Imagine if the sprawling sea of office parks on the west side of Interstate 25 was a destination and not just a collection of nondescript buildings and parking lots.
That's the vision for The Jones District, a 42-acre — mostly vacant — swath of land on East Mineral Avenue in Centennial just north of IKEA.
Office users want “an active, vibrant community around their office,” said Chad Brue, a developer with the project, which sits in a dense business corridor between South Yosemite Street and the highway.
It started as Centennial's first transit-oriented development — designed with proximity to transit and walkability in mind — and it aims to break the mold of the surrounding properties with what developers call a “network of urban open spaces,” according to an open-house presentation March 28 by the developers and City of Centennial staff.
Here's a look at what could be built as the plans, which require approval by the city, move forward.
A historic site
The Jones District sits in the area of the since-closed Jones International University, which is considered to be the first regionally accredited university to exist fully online. It was founded in 1993, gained accreditation in 1999 and announced its closure in 2015.
In the years before the online-education innovator closed, it faced steep competition — the number of institutions offering online learning, including public schools, had been climbing since the early 2000s.
But Glenn Jones, a cable television pioneer who founded the school and died in 2015 at age 85, also had a vision for a mixed-use type of development in the area.
Plans were initially submitted to the city in March 2013 for the project, which could cost about $1.8 billion to build out, according to Dan Metzger, chief operating officer at owner Brue Baukol Capital Partners.
Who the players are
The Opus Group was the developer for the project previously, completing a six-story apartment complex called The Glenn on the land.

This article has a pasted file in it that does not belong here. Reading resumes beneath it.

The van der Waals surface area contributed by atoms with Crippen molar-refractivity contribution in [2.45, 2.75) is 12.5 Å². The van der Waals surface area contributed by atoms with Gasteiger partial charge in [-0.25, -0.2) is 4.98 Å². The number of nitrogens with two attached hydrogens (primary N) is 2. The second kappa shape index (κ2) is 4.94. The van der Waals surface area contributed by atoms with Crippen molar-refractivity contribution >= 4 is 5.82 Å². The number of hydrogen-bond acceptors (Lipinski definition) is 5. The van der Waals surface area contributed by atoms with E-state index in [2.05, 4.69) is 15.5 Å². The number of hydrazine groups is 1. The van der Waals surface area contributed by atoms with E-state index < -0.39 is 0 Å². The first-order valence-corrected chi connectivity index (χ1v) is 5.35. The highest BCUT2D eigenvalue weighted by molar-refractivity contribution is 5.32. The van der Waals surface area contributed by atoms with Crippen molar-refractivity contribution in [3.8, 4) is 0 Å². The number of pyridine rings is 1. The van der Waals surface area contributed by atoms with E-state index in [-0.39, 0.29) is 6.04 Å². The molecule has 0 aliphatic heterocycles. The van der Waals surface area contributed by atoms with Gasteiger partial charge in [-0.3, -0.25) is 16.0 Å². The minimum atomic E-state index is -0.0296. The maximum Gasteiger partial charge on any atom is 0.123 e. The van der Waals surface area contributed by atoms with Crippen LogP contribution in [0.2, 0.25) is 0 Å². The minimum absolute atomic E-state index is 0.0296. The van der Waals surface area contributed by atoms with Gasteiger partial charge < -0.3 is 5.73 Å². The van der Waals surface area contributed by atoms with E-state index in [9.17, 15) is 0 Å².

But in 2018, Brue Baukol purchased the site, and it looks to develop the remaining land — about 36 acres. Due to the nature of the project, the city must approve Brue Baukol's plans.
What could be built
The Jones District promises a “network of urban open spaces,” in large part based on its plan to have a long, expansive park run through three blocks of the site, along with a “Jones Plaza” area.
“In other developments, you have to get in your car,” said Brue, the CEO of the development company, at the March 28 presentation in Centennial.
He pointed to the “central promenade,” a pathway envisioned to give easy bike access up South Dayton Street to the RTD light rail station. That stop along I-25 is a central draw for the project — it's marketed as “The Jones District at Dry Creek Station.”
That path also would lead south on Dayton Street toward the existing Centennial Promenade shopping development and Park Meadows mall.
The Jones project will largely consist of office buildings, which could be 13 to 14 stories high along the highway, but hotel, residential and retail uses also are part of the vision. Retail could sit on the first floor of office or hotel space right outside the light rail station to entice pedestrians, Brue said.
“What is successful around not only Denver, but across the country,” are mixed-use projects, Brue said.
Aside from the 306 units at The Glenn apartments, developers look to add 1,500 more residential units, according to the presentation.
However, under city land-use rules, The Jones District cannot exceed roughly 1,500 units, according to the city.
By the time the project is finished, the end goal is for parking to entirely be “subterranean, with no surface parking,” Brue said.
A concern raised at the presentation was that the site would be an “eyesore” seen from Willow Creek, a large nearby neighborhood to the west. Brue argued that because the tall office buildings would sit along the highway, they'd be far enough away not to obstruct the view too direly.
The presentation also pointed to programs in the open spaces, like concerts, “movie nights,” and holiday decorations, that could add to the atmosphere at the site.
Developers haven't yet reached the formal application stage with the city, said Neil Marciniak, Centennial's economic development manager. The project isn't a “done deal,” he added. What's more, the whole project may take about two more decades to build.
Brue Baukol presented its vision to city council in a December study session meeting, and a focus group met in February and will meet again at an undetermined date to give input. That group is made up of representatives from homeowners associations within one mile of the site.
The city's Planning and Zoning Commission — citizens who make development recommendations to council — will decides whether the plans meet the city's code. If approved, the plan moves to city council, which makes the final decision on whether the plans meet code. That would likely not happen until summer, according to city staff.
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